Ceramic lining is classed as a new product. Despite proven success, there is still doubt in some minds whether ceramics can significantly outperform steel. But the material continues to increase its market share year on year and many industries are now benefiting from investment in ceramic technology.

What does seem indisputable is that no one solution fits all. Combined Heat and Power plants require different ranges of ceramics and metallics that protect them and that work up to 1200°C. “We have experience of what works – and of what doesn’t,” says Mr Connolly. “Some of that experience was costly, but we know now what works in what environment. We know what contamination in the wood stream does up and down the production line.

“We can fit our linings to new equipment. Refurbishment is an option as well. For example when processing wood panels most companies mix the primary source with resins. The mixer tends to be horizontal, with shafts that are rotating at high speeds. So you get friction, heat and wear. Sometimes they wear out in months, sometimes in years.

"A number of UK and overseas companies use our systems. They used to replace their mixers every 12 to 18 months. Now they replace them every 14 years.

“Of course it is not just the machines that cost money. The times spent out of commission also cost. If a machine is not turning it is not earning. In other words when nothing is coming out from the far end of the production line, the company is making no money.

“And replacing a machine involves not just the cost of the hardware, but also of the associated equipment to effect the replacement – the scaffolds, the cranes, the manpower. You can add in the health and safety issues – you may be asking your installers to work in confined spaces, at heights, in hot temperatures.

“And as ever, there are environmental issues. It is when the product comes out of the side of the casing that you know you have a major problem!

"Plant managers then get faced with a cycle of issues. They have to stop the plant to repair it, control the contamination, sort out legislation and maybe fines, and unless you are in the middle of nowhere there will be 200 telephones ringing at once demanding to know what is happening… It is the nightmare scenario for any company. All our clients are big international companies. They take these things seriously.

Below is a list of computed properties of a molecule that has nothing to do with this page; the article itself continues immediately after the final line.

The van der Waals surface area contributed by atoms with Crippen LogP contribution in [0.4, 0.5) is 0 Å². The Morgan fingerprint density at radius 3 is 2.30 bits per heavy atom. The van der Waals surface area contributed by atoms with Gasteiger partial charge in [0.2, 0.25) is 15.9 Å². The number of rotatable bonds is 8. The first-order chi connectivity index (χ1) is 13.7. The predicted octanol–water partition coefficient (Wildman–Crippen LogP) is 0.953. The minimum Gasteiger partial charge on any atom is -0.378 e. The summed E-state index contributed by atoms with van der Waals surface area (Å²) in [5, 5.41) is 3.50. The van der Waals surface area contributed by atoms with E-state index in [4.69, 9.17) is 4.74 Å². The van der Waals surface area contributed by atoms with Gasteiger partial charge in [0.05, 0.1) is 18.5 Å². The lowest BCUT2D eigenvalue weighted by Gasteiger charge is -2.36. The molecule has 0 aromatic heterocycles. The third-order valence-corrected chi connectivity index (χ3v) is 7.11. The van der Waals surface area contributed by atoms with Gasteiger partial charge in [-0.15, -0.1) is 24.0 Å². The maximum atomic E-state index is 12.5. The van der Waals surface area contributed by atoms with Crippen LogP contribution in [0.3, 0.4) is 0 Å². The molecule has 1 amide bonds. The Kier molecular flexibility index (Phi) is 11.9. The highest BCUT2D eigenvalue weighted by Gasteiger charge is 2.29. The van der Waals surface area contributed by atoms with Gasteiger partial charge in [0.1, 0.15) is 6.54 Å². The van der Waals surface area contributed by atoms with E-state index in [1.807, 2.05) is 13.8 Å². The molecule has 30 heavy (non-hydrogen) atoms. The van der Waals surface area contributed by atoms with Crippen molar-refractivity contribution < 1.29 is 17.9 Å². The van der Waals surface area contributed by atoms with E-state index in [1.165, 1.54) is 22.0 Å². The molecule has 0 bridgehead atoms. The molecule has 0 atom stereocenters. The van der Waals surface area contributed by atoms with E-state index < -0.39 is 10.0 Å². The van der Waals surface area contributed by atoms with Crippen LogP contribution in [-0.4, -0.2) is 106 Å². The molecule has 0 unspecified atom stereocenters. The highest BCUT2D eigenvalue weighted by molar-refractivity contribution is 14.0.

“As a company we have been established for 30 years. We employ 50 people and have managed turnovers of more than £6m a year. I believe we were pioneers. Others have followed us. When you are the first you benefit a lot and lose a lot. When you are second you see where the losses were made.

"We are UK based; we have contracts in Romania, Turkey, Belarus. Since Ligna last year expressions of interest have been booming. We have recently received an order from a particleboard manufacturer in South Korea who has been active in the wood processing industry since 1961.

"The main engineering personnel visited us last year during Ligna and expressed interest in the range of wear resistant lined equipment we had on display such as our Cyclone, Diverter Pots and Pipework systems. Speaking with the engineer they explained that they are battling against the use of highly abrasive contaminated wood lumber and are having to replace equipment time and time again.

"Before us, everyone used a derivative of steel armour plating as the industry standard, which is fine to use in standard applications, but not in arduous ones. We have a ten-fold performance increase over it now.” Which is a situation he sees as set to continue. “ In all industries, production levels have increased while manning levels have decreased. This puts huge pressure on managers, who only have so many hours in a day; so they in turn expect more from their supply base."

Recent events in the UK reinforce his optimism. “The next 10 to 20 years will need investment in highways, in nuclear energy, in affordable housebuilding: constructionrelated products will be critical. It is a western European problem also.

"Raw materials to meet the demand will be in short supply, there is a need for processes to be far more efficient than they are now. Which means that equipment must operate longer, harder, without downtimes.

“Which also means that industry will demand reliability and machines that are protected from wear. Which means in turn that Kingfisher will be needed. And we are still knocking on doors!”